The article was No.1 on PoliticsHome‘s Top Ten Political Must-Reads on March 1, 2012.

You can read it here.

Op-Ed  |  Urgently needed: a Plan C to save Britain’s economy (with Robert Skidelsky)

Financial Times |  24 November 2011

On Thursday, November 24, 2011, Robert Skidelsky and I published an op-ed in the Financial Times, arguing that QE has not done much to help the UK economy, and looking forward to the Chancellor’s Autumn budget statement next Thursday.

You can read it here.

What could a Plan C look like?  One idea that we believe could both boost demand and assist the long term rebalancing of the UK economy – all without damaging the government’s credibility on fiscal matters – is the establishment of a new British Investment Bank.

The Centre for Global Studies recently published practical proposals for what such a bank would look like and do.  You can read them here.

Article  |  Cold turkey is the only option for the developed world

Investment Week |  25 August 2011

On August 10, 2011, Mervyn King delivered an eloquent diagnosis of recent global economic developments at the press conference for the Bank of England’s August Inflation Report.

On August 25, 2011, I published a column in Investment Week discussing Dr. King’s analysis, and asking what policies are required for things to turn out better.

You can read the article here.

Op-Ed  |  Osborne’s austerity gamble is fast being found out (with Robert Skidelsky)

Financial Times |  2 August 2011

On Monday, August 2, 2011, Robert Skidelsky and I published an article in the Financial Times questioning whether the financial markets are changing their tune on austerity, and what this means for the UK – the pioneer of austerity as the mainstay of ecomic strategy in the post-crisis era.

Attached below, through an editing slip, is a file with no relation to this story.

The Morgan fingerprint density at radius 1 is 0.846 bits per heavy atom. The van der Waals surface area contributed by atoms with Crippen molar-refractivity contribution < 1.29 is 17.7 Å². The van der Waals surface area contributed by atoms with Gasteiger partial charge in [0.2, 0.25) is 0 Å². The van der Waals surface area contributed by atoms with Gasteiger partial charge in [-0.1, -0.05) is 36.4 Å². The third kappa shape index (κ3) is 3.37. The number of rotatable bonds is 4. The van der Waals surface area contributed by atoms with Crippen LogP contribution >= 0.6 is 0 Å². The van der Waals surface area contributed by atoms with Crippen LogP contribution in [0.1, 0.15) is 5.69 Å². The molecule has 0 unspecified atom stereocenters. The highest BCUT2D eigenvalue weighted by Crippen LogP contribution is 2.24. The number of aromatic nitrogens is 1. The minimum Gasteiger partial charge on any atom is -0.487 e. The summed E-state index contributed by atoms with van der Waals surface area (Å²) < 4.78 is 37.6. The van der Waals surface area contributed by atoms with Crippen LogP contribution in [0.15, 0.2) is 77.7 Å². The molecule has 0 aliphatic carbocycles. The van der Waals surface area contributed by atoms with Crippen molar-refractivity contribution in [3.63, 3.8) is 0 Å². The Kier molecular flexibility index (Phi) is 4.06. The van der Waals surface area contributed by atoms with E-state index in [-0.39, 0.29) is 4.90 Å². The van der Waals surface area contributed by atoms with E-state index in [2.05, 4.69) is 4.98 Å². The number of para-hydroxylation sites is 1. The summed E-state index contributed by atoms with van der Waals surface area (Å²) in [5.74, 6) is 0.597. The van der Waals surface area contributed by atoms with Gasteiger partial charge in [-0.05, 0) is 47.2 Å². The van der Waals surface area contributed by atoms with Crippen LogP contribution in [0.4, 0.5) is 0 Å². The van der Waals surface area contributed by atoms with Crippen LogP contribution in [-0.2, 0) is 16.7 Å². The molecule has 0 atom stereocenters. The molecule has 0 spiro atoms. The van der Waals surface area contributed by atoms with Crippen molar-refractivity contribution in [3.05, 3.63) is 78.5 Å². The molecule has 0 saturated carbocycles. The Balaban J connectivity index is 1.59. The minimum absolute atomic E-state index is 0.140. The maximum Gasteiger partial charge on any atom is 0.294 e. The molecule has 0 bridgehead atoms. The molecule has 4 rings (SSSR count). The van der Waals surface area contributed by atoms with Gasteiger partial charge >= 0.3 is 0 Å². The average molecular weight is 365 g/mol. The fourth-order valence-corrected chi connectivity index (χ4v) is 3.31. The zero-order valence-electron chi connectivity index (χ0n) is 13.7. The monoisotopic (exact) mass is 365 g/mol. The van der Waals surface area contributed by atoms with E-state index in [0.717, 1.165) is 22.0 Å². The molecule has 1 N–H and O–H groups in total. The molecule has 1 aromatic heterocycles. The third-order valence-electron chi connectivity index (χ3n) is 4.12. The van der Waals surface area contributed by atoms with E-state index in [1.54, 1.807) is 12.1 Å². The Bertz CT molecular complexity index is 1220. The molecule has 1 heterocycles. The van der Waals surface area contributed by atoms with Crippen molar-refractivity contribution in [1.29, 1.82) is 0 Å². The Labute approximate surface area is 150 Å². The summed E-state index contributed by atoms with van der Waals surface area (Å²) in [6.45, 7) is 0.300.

You can read it here.

Article  |  For a National Investment Bank (with Robert Skidelsky)

New York Review of Books |  28 April 2011

Robert Skidelsky and I have an article in the April 28 2011 issue of the New York Review of Books proposing that President Obama should establish a National Investment Bank in order both to promote the long term development and rebalancing of the US economy, and to help offset the effects of coming fiscal retrenchment.

You can read it here.

Op-Ed  |  A way out of Britain’s growth dilemma (with Robert Skidelsky)

Financial Times |  21 March 2011

On Monday, on March 21, 2011, Robert Skidelsky and I published an op-ed in the Financial Times, arguing that the UK government should establish a National Investment Bank in order to promote the growth and rebalancing of the UK economy and to help stabilise confidence and demand.